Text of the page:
For those of us who enjoy the benefits of living in a (relatively) liberal and progressive society, at least in the judicial sense, it’s hard to believe there are still countries that openly punish homosexuality.
Unfortunately, the story of two young girls from Morocco who face jail for kissing in public brings the plight of the global LGBTQi community into stark perspective.
The unnamed girls – aged 16 and 17 – are due to appear in court on Friday for the alleged public display of physical affection, which occurred on the rooftop of a private residence in Marrakech last week.
Article 489 of the Moroccan Penal Code states:
Any person who ‘commits a lewd and unnatural act’ with an individual of the same sex may be sentenced to six months to three years of imprisonment.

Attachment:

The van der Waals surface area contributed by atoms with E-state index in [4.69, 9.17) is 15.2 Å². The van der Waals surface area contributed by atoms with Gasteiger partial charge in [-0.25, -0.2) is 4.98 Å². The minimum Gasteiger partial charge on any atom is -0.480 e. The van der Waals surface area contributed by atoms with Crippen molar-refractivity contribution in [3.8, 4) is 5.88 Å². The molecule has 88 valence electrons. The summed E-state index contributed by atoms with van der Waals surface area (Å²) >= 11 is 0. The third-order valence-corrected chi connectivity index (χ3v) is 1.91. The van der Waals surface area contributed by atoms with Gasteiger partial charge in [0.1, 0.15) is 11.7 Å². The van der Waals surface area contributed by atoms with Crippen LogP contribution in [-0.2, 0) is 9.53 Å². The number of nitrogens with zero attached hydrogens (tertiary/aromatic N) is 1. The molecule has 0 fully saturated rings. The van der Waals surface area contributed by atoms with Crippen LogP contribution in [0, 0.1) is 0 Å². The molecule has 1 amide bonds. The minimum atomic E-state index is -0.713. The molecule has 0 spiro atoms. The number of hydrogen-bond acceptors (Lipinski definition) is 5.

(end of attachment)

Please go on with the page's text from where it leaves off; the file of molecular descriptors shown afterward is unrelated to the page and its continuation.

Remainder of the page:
To read this rhetoric – referring to homosexuality as ‘lewd’ or ‘unnatural’ – is appalling in any circumstance but to read it in a country’s legal code is downright scary.
The girls involved in the alleged incident have been release on bail and wait trial. Meanwhile, outrage has spread and activists are calling for Article 489 to be abolished.
Omar Arbib, an activist at the Moroccan Association of Human Rights (MAHR), told CNN that the girls were photographed and the image was sent to the family who informed the police, resulting in their arrest on the same day.
LGBTQi rights activist and co-founder of The Alternative Movement for Individual Liberties (MALI), Ibtissame Lachgar, explained Morocco’s systematic and institutionalised homophobia.
Our thoughts are with the LGBTQi community in Morocco at this sad and difficult time and offer our solidarity with the two young girls who were simply expressing love, which in any guise, is a beautiful thing.
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